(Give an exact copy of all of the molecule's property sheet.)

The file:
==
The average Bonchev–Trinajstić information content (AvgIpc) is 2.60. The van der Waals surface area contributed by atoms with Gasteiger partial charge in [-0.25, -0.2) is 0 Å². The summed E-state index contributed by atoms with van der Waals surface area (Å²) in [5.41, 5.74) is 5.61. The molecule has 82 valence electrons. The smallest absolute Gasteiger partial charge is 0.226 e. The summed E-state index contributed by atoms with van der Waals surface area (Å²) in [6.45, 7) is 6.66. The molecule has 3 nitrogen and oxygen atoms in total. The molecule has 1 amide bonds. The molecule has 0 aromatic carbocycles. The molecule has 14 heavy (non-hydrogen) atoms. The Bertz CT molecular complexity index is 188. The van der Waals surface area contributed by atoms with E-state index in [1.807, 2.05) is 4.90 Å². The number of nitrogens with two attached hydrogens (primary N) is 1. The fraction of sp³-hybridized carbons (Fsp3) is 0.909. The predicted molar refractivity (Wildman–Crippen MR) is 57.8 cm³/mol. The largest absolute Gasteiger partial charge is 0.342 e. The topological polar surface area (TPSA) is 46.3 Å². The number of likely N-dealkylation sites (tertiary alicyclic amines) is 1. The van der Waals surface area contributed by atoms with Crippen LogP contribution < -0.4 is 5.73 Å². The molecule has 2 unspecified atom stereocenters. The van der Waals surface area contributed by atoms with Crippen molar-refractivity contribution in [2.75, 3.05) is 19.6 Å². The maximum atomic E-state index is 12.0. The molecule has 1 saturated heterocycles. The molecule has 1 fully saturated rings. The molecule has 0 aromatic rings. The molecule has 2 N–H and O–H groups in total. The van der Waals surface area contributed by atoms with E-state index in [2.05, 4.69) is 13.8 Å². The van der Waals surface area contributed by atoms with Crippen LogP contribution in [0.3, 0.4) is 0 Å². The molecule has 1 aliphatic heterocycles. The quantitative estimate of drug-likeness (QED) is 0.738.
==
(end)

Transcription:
The average Bonchev–Trinajstić information content (AvgIpc) is 2.60. The van der Waals surface area contributed by atoms with Gasteiger partial charge in [-0.25, -0.2) is 0 Å². The summed E-state index contributed by atoms with van der Waals surface area (Å²) in [5.41, 5.74) is 5.61. The molecule has 82 valence electrons. The smallest absolute Gasteiger partial charge is 0.226 e. The summed E-state index contributed by atoms with van der Waals surface area (Å²) in [6.45, 7) is 6.66. The molecule has 3 nitrogen and oxygen atoms in total. The molecule has 1 amide bonds. The molecule has 0 aromatic carbocycles. The molecule has 14 heavy (non-hydrogen) atoms. The Bertz CT molecular complexity index is 188. The van der Waals surface area contributed by atoms with E-state index in [1.807, 2.05) is 4.90 Å². The number of nitrogens with two attached hydrogens (primary N) is 1. The fraction of sp³-hybridized carbons (Fsp3) is 0.909. The predicted molar refractivity (Wildman–Crippen MR) is 57.8 cm³/mol. The largest absolute Gasteiger partial charge is 0.342 e. The topological polar surface area (TPSA) is 46.3 Å². The number of likely N-dealkylation sites (tertiary alicyclic amines) is 1. The van der Waals surface area contributed by atoms with Crippen LogP contribution < -0.4 is 5.73 Å². The molecule has 2 unspecified atom stereocenters. The van der Waals surface area contributed by atoms with Crippen molar-refractivity contribution in [2.75, 3.05) is 19.6 Å². The maximum atomic E-state index is 12.0. The molecule has 1 saturated heterocycles. The molecule has 1 fully saturated rings. The molecule has 0 aromatic rings. The molecule has 2 N–H and O–H groups in total. The van der Waals surface area contributed by atoms with E-state index in [2.05, 4.69) is 13.8 Å². The van der Waals surface area contributed by atoms with Crippen LogP contribution in [0.3, 0.4) is 0 Å². The molecule has 1 aliphatic heterocycles. The quantitative estimate of drug-likeness (QED) is 0.738.